So how do you become a high performing employee and progress your career? Estelle James, Director at Robert Half, tell us more this video:
Are you a high-performing employee? Do you receive praise for your work in team meetings? Do your colleagues call upon you for advice because you’re known as the expert in your field? Becoming a high performance employee will not only help improve your chances for a salary increase or bonus and progress your career, it can also be very self-satisfying, giving you that little bit of extra pride in the work you do.
Robert Half asked HR directors across the UK what attributes were found in high performance employees - and while being results focused and having development potential figured prominently - the number one response was having strong communication and interpersonal skills. Not only does this mean having effective verbal and written communication skills, it also includes good presentation and team building capabilities and the potential for demonstrating leadership within the organisation.
Now, for those of us who are not overly outgoing or a social butterfly, don’t fret. Being a good communicator doesn’t mean that you have to be overtly chatty; it just means that you are able to speak clearly and concisely, offering insight and working alongside others to accomplish business goals and strategy. Relating to your colleagues and staying positive and calm, even in stressful situations are also key attributes.
Setting goals and delivering results, demonstrating your experience and potential as well as your commercial skills are also critical to your success. Many of the HR directors we surveyed are helping develop high performing employees by offering personalised training and development, increased exposure to the business and opportunities for promotion. But don’t wait for your manager to carve out your career development plan, take control by setting goals and taking the necessary steps to progress your career.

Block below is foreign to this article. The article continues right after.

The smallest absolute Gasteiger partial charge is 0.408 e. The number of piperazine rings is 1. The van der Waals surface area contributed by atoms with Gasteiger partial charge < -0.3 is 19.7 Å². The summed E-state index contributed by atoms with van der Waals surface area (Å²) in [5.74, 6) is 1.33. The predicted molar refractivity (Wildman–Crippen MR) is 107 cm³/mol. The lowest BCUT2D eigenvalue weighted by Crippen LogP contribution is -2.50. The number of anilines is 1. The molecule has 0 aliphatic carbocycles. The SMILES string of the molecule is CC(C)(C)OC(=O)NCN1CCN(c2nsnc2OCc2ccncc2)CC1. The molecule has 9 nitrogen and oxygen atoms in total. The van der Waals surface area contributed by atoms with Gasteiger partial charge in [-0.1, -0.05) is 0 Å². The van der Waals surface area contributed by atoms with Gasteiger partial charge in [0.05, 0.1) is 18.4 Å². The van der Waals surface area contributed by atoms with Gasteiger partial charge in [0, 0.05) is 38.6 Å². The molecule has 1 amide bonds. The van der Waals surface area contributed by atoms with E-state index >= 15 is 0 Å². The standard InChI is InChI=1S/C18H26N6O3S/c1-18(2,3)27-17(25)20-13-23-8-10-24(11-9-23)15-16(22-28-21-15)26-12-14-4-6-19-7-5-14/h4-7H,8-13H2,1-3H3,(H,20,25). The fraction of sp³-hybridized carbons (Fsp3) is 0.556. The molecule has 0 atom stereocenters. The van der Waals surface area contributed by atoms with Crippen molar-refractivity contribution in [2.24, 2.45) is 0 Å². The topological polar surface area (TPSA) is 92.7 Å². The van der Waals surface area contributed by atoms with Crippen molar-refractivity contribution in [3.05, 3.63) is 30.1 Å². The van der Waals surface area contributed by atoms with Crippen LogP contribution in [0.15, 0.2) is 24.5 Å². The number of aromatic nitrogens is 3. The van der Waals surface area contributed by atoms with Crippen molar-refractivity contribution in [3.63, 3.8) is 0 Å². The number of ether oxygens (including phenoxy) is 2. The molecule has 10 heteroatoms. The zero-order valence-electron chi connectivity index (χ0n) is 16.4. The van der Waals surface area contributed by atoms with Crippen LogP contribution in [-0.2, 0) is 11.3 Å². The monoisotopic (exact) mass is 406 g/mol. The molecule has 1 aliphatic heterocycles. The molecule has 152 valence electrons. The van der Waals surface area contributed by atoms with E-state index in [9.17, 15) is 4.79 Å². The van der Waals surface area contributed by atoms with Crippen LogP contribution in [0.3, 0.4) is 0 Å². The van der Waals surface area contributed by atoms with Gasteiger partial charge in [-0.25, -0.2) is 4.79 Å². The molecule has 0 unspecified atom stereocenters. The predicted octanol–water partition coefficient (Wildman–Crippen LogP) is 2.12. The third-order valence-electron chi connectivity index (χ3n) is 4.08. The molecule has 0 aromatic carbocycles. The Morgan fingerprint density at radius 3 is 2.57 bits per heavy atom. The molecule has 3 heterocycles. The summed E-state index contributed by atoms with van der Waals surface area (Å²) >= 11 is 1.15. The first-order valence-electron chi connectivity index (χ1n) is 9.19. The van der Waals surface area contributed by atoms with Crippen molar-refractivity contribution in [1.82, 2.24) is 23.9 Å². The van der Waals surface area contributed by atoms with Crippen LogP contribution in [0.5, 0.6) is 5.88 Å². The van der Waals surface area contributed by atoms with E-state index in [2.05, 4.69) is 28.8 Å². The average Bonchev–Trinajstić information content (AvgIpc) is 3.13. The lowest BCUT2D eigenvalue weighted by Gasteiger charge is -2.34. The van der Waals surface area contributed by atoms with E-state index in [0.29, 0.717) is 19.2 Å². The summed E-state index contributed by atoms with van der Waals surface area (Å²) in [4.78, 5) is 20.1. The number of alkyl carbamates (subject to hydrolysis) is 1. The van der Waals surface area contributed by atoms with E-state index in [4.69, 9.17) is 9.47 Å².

So how does you become a high performing employee?
Become an expert.
If you want to be a high performer, you can’t rest on your laurels. Continually upgrade your performance, setting goals and exceeding expectations. Take seminars, watch webinars and read professional publications to keep your skills sharp. Looking to build your communication skills? Joining Toastmasters or a similar organisation will force you to practice and hone your skills.
Know your competition.
Who are the leaders in your company or industry and who are the up-and-comers? Find out who excels in their work and either emulate, or better yet, exceed your competitors’ standards. Define what you consider the highest level of performance for your job and challenge yourself to surpass your goals.
Blow your trumpet.
While some people may worry they are bragging, highlighting your achievements and sharing them with senior management makes good career sense. Bringing up praise from colleagues or clients in annual reviews or meetings with your manager may also help you position yourself for a promotion when one comes available. If you’re interviewing with another firm, having measurable examples of success will help you stand out from the competition.
Act in the present.
Have you ever said that you’re going to get around to something when you have time, creating an endless list of tasks that never seem to get done? The most successful individuals act with both action and speed, often ticking off tasks while others still just go through their usual paces. Regardless of your profession, acting in the here and now will help with your career progression.
Find a mentor, or two, or three.
The most successful professionals are those who have a mentor who can help advise them on their career path or even day-to-day issues that arise in the workplace. Surrounding yourself with other ‘driven professionals’, perhaps organising a monthly gathering to discuss plans will keep you on track as vocalising your goals will hold you accountable.
Write it down.
Resolutions should never simply be an activity every time the new year comes around. Identifying and writing down your career progression goals and aspirations will keep them top of mind, allowing you to tick them off the list and advancing yourself during the process.
Becoming a high performer requires hard work and dedication, but is within your grasp should you want it badly enough.